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Diagnosing and treating food allergies

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One out of every three people says they have a food allergy or they modify the family diet for a family member who has one. Dr. Kevin Campbell talks about how common food allergies are and how to diagnose and treat them.

Five percent of children have clinically proven allergic reactions to foods. In teens and adults, food allergies occur in about 4 percent of the total population. 

According to Food Allergy Research & Education, there are more than 200,000 emergency room visits a year for food allergy reactions.

According to a nationwide study, one food that affects nearly seven million Americans is fish.

But experts say there is a difference between food allergies and food intolerance. A food allergy is an immune system reaction to a protein in the food. The food triggers the immune system to produce a protein called IgE and releases cells called mast cells. These result in the release of substance that causes symptoms of the allergy. Food intolerance is far more common can involve GI upset and is not nearly as serious. 

In adults, the foods that most often trigger allergic reactions include fish, shellfish, peanuts and tree nuts, such as walnuts. Problem foods for children can include eggs, milk, peanuts, tree nuts, soy and wheat.

Symptoms of food allergies:

  • Itching or swelling in your mouth
  • Vomiting, diarrhea, or abdominal cramps and pain
  • Hives or eczema
  • Tightening of the throat and trouble breathing
  • Drop in blood pressure 

How to diagnose a food allergy 

Your health care provider may use a detailed history, elimination diet, and skin and blood tests to diagnose a food allergy.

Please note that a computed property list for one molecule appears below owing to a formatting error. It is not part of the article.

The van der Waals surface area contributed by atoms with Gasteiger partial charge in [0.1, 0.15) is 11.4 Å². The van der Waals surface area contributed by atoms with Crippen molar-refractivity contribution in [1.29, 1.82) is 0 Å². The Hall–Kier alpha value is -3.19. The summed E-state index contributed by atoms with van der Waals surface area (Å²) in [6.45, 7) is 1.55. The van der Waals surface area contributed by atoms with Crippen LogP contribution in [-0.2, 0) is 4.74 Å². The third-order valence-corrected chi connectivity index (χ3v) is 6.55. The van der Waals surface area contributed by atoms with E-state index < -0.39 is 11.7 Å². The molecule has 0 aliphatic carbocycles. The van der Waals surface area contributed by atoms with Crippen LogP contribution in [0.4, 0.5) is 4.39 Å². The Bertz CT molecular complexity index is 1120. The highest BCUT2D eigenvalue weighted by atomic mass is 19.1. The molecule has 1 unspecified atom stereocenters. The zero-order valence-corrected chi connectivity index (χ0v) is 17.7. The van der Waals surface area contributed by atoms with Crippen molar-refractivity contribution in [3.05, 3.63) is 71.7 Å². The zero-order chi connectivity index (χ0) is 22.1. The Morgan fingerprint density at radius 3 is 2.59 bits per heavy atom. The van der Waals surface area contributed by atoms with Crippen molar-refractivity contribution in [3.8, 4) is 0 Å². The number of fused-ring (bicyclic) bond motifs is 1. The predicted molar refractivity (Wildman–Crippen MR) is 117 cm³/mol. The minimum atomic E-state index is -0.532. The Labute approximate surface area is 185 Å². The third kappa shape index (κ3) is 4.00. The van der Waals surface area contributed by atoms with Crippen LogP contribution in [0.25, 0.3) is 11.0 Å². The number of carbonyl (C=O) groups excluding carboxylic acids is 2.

The allergist will take a thorough medical history, followed by a physical examination. Patients are asked about the foods they eat, the frequency, severity and nature of symptoms, and the amount of time between eating a food and any reaction.

Allergy skin tests may determine which foods, if any, trigger allergic symptoms. In skin testing, a small amount of extract made from the food is placed on the back or arm. If a raised bump or small hive develops within 20 minutes, it indicates a possible allergy. If it does not develop, the test is negative. It is uncommon for someone with a negative skin test to have an IgE-mediated food allergy.

Treatment

When you have food allergies you must be prepared to treat an accidental exposure. Wear a medical alert bracelet or necklace, and carry an auto-injector device containing epinephrine. People with food allergies should always carry an auto-injectable epinephrine device to be used in the event of an anaphylactic reaction. Symptoms of anaphylaxis may include difficulty breathing, dizziness or loss of consciousness. If you have any of these symptoms in the context of eating, use the epinephrine auto-injector and immediately call 911.

But experts say the best way to prevent an allergic reaction is to avoid the food you are allergic to.  After you and your health care provider have identified the foods to which you are sensitive, you must remove them from your diet.

 

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